We had the advantage over Europe of sharing a common culture and language, at least at first - which is one reason, I think, over the years, people have reacted negatively to new waves of immigrants, convinced they would create a culture-within-a-culture, as many are alarmed about today.   But left to their own devices, most immigrants in America blend in within a generation or two, and homeland languages and customs slowly go by the wayside.  Well, maybe not today, when our identity politics friends encourage people to live in separate cubbyholes.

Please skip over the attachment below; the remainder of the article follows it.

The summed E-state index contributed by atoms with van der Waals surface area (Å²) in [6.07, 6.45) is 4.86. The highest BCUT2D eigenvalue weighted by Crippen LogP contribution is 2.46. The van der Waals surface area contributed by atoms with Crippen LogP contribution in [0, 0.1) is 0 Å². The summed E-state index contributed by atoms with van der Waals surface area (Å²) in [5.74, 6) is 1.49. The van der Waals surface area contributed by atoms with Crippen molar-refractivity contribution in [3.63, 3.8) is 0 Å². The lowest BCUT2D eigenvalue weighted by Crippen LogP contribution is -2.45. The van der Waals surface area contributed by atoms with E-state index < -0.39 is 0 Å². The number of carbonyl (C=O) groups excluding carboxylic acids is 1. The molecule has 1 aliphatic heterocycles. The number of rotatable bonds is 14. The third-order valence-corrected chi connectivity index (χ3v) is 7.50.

We are seeing this across the world - dead languages or languages that were nearly dead, being revived as part of a regional sovereignty and identity.  French was on the ropes in Quebec before the separatist movement.  Today, they speak a charming textbook version of French, which I can more readily understand, being a "C" student.  Folks from Paris think it is an abomination.   Young people in Wales are re-learning Welsh.  Scottish identity is a big thing these days.   Everyone wants to have their own country, about three-feet square, surrounding them.   They even have a name for it in the States - "Sovereign Citizen" - but of course it is all bullshit.  We all belong to one country - one world, one race.